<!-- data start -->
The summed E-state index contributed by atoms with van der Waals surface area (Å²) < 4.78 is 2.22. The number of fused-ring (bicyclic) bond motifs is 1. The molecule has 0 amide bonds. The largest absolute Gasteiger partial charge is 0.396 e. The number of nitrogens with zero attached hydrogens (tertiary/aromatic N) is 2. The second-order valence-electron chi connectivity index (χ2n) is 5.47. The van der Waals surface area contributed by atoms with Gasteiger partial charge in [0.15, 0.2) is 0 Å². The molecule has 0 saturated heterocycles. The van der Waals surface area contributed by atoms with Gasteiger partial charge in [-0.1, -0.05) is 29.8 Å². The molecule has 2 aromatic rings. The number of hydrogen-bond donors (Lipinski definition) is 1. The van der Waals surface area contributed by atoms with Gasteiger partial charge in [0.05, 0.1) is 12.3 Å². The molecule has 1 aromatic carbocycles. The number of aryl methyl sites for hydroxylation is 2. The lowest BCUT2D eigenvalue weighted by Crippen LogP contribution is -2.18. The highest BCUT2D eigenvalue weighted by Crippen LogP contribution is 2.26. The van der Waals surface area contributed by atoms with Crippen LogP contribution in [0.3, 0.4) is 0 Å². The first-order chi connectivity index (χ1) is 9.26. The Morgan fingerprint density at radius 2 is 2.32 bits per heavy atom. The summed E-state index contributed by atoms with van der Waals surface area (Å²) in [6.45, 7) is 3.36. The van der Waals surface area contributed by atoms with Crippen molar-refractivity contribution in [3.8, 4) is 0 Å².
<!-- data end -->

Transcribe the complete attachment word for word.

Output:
The summed E-state index contributed by atoms with van der Waals surface area (Å²) < 4.78 is 2.22. The number of fused-ring (bicyclic) bond motifs is 1. The molecule has 0 amide bonds. The largest absolute Gasteiger partial charge is 0.396 e. The number of nitrogens with zero attached hydrogens (tertiary/aromatic N) is 2. The second-order valence-electron chi connectivity index (χ2n) is 5.47. The van der Waals surface area contributed by atoms with Gasteiger partial charge in [0.15, 0.2) is 0 Å². The molecule has 0 saturated heterocycles. The van der Waals surface area contributed by atoms with Gasteiger partial charge in [-0.1, -0.05) is 29.8 Å². The molecule has 2 aromatic rings. The number of hydrogen-bond donors (Lipinski definition) is 1. The van der Waals surface area contributed by atoms with Gasteiger partial charge in [0.05, 0.1) is 12.3 Å². The molecule has 1 aromatic carbocycles. The number of aryl methyl sites for hydroxylation is 2. The lowest BCUT2D eigenvalue weighted by Crippen LogP contribution is -2.18. The highest BCUT2D eigenvalue weighted by Crippen LogP contribution is 2.26. The van der Waals surface area contributed by atoms with Crippen LogP contribution in [0.3, 0.4) is 0 Å². The first-order chi connectivity index (χ1) is 9.26. The Morgan fingerprint density at radius 2 is 2.32 bits per heavy atom. The summed E-state index contributed by atoms with van der Waals surface area (Å²) in [6.45, 7) is 3.36. The van der Waals surface area contributed by atoms with Crippen molar-refractivity contribution in [3.8, 4) is 0 Å².